Hypoplastic Left Heart Syndrome

Heart With Hypoplastic Left Heart Syndrome

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Hypoplasia is defined as underdevelopment of a tissue or organ, usually due to a deficiency in the number of cells. Hypoplastic left heart syndrome is the underdevelopment of the left side of the heart, including the left atrium and ventricle, the mitral valve, the aortic valve, and the aorta.

In some cases an associated ASD allows blood returning from the lungs to flow through the opening in the septum from the left to the right atrium. The mixed blood enters the right ventricle and is then pumped into the pulmonary artery. The blood reaches the aorta through a patent ductus arteriosus, which is kept open by intravenous medication. This heart defect is fatal within the first days or months of life without treatment.

Treatment Options

Options for treatment include a series of three operations collectively known as the Norwood Procedure or heart transplantation. The goal of the Norwood Procedure is to direct deoxygenated blood directly to the lungs and utilize the functional right heart to pump oxygenated blood to the body.

 
Stage I Norwood Procedure

The first stage, performed in the first week of life, is known as the Stage I Norwood Procedure. The connection between the right ventricle and the branch pulmonary arteries is broken and the main pulmonary artery and the small aorta are connected and augmented to create a new, larger aorta. Next, a small tube (shunt) is placed between the aorta and the right branch pulmonary artery to allow for blood flow to the lungs.

Post-Modified Stage I Norwood Procedure

The modified Stage 1 Norwood Procedure connects the Pulmonary artery to the Right Ventricle using a shunt. The underdeveloped Aorta is reconstructed and enlarged.

The right ventricle is converted into a common systemic (to the body) ventricle. The oxygenated and de-oxygenated blood mix in the right atrium and right ventricle and is then dispersed out to the body, through the reconstructed aorta, and to the lungs through the RV to PA shunt and pulmonary artery.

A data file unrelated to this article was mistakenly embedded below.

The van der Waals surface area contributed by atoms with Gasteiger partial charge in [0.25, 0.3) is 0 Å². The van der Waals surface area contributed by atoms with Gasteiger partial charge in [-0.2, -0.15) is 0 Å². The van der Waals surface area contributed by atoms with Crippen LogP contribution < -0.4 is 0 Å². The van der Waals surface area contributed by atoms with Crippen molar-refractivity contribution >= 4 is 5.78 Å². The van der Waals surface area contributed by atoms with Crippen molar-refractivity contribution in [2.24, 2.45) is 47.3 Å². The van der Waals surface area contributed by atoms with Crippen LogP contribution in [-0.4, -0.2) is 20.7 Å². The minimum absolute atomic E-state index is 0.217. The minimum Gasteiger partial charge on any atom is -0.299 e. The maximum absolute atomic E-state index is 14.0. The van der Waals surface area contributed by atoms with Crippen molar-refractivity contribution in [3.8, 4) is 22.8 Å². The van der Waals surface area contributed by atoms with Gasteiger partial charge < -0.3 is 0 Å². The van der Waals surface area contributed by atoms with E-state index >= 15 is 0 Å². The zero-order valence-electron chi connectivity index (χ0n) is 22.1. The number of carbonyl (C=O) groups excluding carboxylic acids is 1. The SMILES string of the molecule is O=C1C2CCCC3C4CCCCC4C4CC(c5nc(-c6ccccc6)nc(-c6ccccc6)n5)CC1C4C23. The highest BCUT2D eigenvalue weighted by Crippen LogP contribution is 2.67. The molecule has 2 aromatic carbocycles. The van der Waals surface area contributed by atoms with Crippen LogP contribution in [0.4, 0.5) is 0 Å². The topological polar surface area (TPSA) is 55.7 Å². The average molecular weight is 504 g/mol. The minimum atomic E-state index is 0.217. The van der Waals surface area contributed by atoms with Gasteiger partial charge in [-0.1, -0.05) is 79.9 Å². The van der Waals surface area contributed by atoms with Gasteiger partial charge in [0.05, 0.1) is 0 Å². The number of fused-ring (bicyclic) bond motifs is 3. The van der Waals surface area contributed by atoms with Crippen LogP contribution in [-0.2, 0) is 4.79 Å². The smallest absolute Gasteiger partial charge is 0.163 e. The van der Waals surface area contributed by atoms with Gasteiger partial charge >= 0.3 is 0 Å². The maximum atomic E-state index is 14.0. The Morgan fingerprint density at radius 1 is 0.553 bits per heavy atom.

The purpose of the modified Stage 1 Norwood Procedure is to allow blood to circulate in a controlled manner throughout the body, without obstruction.

 
Hemi-Fontan Procedure (Second Stage)

The Hemi-Fontan procedure is the second of three operations for children with hypoplastic left heart syndrome and other types of single ventricle physiology. This procedure is generally performed at 6 months of age. The Hemi-Fontan consists of anastomosis of the superior vena cava (SVC) to the right pulmonary artery, augmentation of the branch pulmonary arteries and patch closure of the communication between the superior vena cava and the right atrium.

After the Hemi-Fontan procedure, the blue blood returning from the upper body through the SVC is immediately diverted to the lungs, without passing through the heart. This blood becomes oxygenated in the lungs and returns to the left atrium. This red or oxygenated blood then passes through the atrial communication into the right atrium. The deoxygenated blood from the lower body enters the right atrium through the inferior vena cava (IVC); there it mixes with the oxygenated blood from lungs. The mixed blood then passes into the right ventricle and is pumped out into the reconstructed aorta to supply the body. The importance of this procedure is that it relieves the single ventricle of having to pump an excess volume of blood. Prior to this procedure, the ventricle is pumping both to the body and to the lungs. Following the Hemi-Fontan, the ventricle pumps only to the body, since the lung is supplied with blood flow directly from the superior vena cava.

 
Third and Final Stage

The third and final stage is performed at approximately 12 months of age. During this procedure, the deoxygenated blood of the lower half of the heart is directed to the lungs. This is done by channeling the blood of the inferior vena cava through the right atrium to the right branch pulmonary artery.


What Is Normal Cardiac Anatomy?

When your child has a congenital heart defect, there's usually something wrong with the structure of his or her heart's structure.

 
Learn More About Normal Cardiac Anatomy

Heart With Normal Cardiac Anatomy

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When your child has a congenital heart defect, there's usually something wrong with the structure of his or her heart's structure.

The heart is composed of four chambers. The two upper chambers, known as atria, collect blood as it flows back to the heart. The two lower chambers, known as ventricles, pump blood with each heartbeat to the two main arteries (the pulmonary artery and the aorta). The septum is the wall that divides the heart into right and left sides. The atrial septum separates the right and left atria; likewise, the ventricular septum separates the two ventricles.